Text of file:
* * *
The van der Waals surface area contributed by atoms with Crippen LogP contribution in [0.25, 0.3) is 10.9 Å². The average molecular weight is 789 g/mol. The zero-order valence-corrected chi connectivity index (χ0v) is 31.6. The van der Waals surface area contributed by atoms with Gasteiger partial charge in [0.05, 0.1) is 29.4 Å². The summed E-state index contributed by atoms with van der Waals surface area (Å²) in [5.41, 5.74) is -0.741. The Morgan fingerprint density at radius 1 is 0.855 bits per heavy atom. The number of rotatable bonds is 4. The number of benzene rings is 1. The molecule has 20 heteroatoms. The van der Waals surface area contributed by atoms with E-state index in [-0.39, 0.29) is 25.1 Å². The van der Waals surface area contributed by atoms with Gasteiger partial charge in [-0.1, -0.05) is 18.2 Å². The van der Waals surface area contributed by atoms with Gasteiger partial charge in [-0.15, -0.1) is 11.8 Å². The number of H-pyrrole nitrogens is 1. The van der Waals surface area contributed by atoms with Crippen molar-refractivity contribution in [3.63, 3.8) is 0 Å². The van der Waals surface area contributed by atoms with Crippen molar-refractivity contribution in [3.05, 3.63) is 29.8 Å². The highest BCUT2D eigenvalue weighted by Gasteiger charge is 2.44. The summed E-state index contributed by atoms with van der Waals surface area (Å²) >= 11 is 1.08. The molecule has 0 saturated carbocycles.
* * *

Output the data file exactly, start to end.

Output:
The van der Waals surface area contributed by atoms with Crippen LogP contribution in [0.25, 0.3) is 10.9 Å². The average molecular weight is 789 g/mol. The zero-order valence-corrected chi connectivity index (χ0v) is 31.6. The van der Waals surface area contributed by atoms with Gasteiger partial charge in [0.05, 0.1) is 29.4 Å². The summed E-state index contributed by atoms with van der Waals surface area (Å²) in [5.41, 5.74) is -0.741. The Morgan fingerprint density at radius 1 is 0.855 bits per heavy atom. The number of rotatable bonds is 4. The number of benzene rings is 1. The molecule has 20 heteroatoms. The van der Waals surface area contributed by atoms with E-state index in [-0.39, 0.29) is 25.1 Å². The van der Waals surface area contributed by atoms with Gasteiger partial charge in [-0.1, -0.05) is 18.2 Å². The van der Waals surface area contributed by atoms with Gasteiger partial charge in [-0.15, -0.1) is 11.8 Å². The number of H-pyrrole nitrogens is 1. The van der Waals surface area contributed by atoms with Crippen molar-refractivity contribution in [3.63, 3.8) is 0 Å². The van der Waals surface area contributed by atoms with Crippen molar-refractivity contribution in [3.05, 3.63) is 29.8 Å². The highest BCUT2D eigenvalue weighted by Gasteiger charge is 2.44. The summed E-state index contributed by atoms with van der Waals surface area (Å²) >= 11 is 1.08. The molecule has 0 saturated carbocycles.